Nequicquam populo blbulas dondvPris aures ; 

JRespue quod non es. Pees. 

— " You cannot possibly give the people ears that will 
drink in everything: aim not at that for which you are 
not made." You cannot long impose even on the credu- 
lity of the public. 

Nequicquam sapit qui sibi non sapit. JProv. — " lie is wise to 
no purpose who is not wise for himself." 

Nequiss!mi homlnis est prodPre amlcum. — " It is the part of 
the most abandoned of men to betray his friend." 

Nequitiam vlnosa tuam convlvla narrant. Ovid. — " Your 
drunken banquets bespeak your debauchery." 

Nervi belli pecunia infinlta. Cic. — " Endless money is the 
very sinews of war." Both Bacon and Machiavelli ques- 
tion the truth of this saying. 

Ncrvis dlienis mobile lignum. — " A wooden puppet moved by 
strings in the hands of others." Said with reference to 
those who allow themselves to be made the tools of others. 

Nervis omnibus. Prov. — " Straining every nerve." 

Nescia mens homtnumfati sortisque futures, 

Et servdre modum rebus subldta secundis ! VlEG. 
— " How blind is the mind of men to fate and future 
events, how unwilling to practise moderation, when elated 
with prosperity !" 

Nescio qua natdle solum dula'dine eunctos 

Ducit, et immi-mores non sinit esse sui. OviD. 



NES—NEU. 261 

— " The land of our birth allures us by an unaccountable 
attraction, and permits us not to be forgetful of it." 

Nescio qua prceter sotitum dulcedine Iceti. Virg. — " By some 
inconceivable charm animated beyond their wont." 

Nescio quis tenPros ociilus mihi fascinat agnos. Virg. — " 1 
know not what evil eye has bewitched my tender lambs." 
Said in reference to the notion among the ancients, that 
evil resulted from the glance of the envious eye. 

Nescio quomodo inhceret in menttbus quasi sceculorum augurium 
futurbrum ; idque in maxima ingPniis, altissimisque ariimis, 
et existit maxime et appnret facilVlme. ClC. — " There is, 
I know not how, inherent in the minds of men, a certain 
presage as it were of a future state ; and this chiefly ex- 
ists and appears the most manifest, in those of the greatest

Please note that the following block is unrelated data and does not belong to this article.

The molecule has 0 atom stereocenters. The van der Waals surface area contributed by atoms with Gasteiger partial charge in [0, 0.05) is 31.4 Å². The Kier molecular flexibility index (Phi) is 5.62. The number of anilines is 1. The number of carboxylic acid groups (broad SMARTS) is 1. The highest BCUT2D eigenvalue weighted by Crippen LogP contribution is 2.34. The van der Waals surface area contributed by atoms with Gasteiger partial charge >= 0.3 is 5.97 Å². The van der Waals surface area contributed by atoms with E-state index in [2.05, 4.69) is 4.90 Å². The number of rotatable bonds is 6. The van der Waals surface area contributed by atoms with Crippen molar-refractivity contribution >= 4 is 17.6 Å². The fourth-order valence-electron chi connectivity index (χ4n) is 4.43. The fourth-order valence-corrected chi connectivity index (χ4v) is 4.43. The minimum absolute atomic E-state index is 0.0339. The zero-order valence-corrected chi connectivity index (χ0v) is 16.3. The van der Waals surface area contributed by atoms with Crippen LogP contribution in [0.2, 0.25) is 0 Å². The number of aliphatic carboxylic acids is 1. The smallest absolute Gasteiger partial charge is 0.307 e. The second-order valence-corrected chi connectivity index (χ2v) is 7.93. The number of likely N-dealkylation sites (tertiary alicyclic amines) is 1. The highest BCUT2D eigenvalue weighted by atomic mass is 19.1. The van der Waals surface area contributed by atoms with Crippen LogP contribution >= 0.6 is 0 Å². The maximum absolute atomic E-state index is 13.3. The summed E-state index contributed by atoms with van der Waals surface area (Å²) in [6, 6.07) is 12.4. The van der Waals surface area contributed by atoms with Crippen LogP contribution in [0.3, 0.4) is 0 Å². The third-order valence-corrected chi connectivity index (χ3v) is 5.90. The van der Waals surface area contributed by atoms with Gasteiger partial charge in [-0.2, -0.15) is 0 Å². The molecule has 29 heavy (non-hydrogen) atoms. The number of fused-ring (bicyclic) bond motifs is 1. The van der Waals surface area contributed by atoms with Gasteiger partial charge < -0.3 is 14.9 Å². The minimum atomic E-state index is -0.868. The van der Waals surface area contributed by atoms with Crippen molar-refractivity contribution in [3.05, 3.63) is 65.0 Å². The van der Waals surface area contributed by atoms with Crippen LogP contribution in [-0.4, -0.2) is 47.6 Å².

genius and of the most exalted mind." 

Nesctre quid ante a quam natus sis accidPrit, id est semper esse 
puPrum ; quid enim est a?fas hdmrnis, nisi memoria rerum 
nostrarum cum supPriorum cetdte contexPrit ? Cic. — " To be 
unacquainted with what has taken place before you were 
born, is to be always a child ; for what is human life, un- 
less memory is able to compare the events of our own 
times with those of by-gone ages ?" 

Nescis quid serus vesper vehat. Prov. — " You know not 
what night-fall may bring." 

Jtfescis tu quam meticidosa res sit ire ad judicem. Plaut. — 
"You little know what a ticklish thing it is to go to 
law." 

Nescit plebs jejuna timere. Prov. — " A starving populace 
knows no fear." 

Nescit vox missa reverti. Hob. — " The word which has 
been once uttered, can never be recalled." Hence the mis- 
chief that may result from an unguarded expression or 
the disclosure of a secret. 

Neufluitem dPibice spe pendulus horce. Hon. — " That I 

may not fluctuate in the hope dependent on each uncertain 
hour." The blessings of a competency. 

Neuf/quam qfflcium llbPri esse hommis puto, 

Cum is nihil promPr eat ,postuldre id grdtiee apponi sibi. Ter. 
— " I do not think it the part of a man of a liberal 
mmd to ask that a thing should be granted him when he 
has done nothing to deserve it." 



262 NI— NIH. 

— m 

JPosces ante diem librum cum I limine, si non 
Intendes antmum stiidiis et rebus honestis, 
Invidid vel amove vigil torquebPre. Hob. 

— " Unless before day you call for your book with a -ight,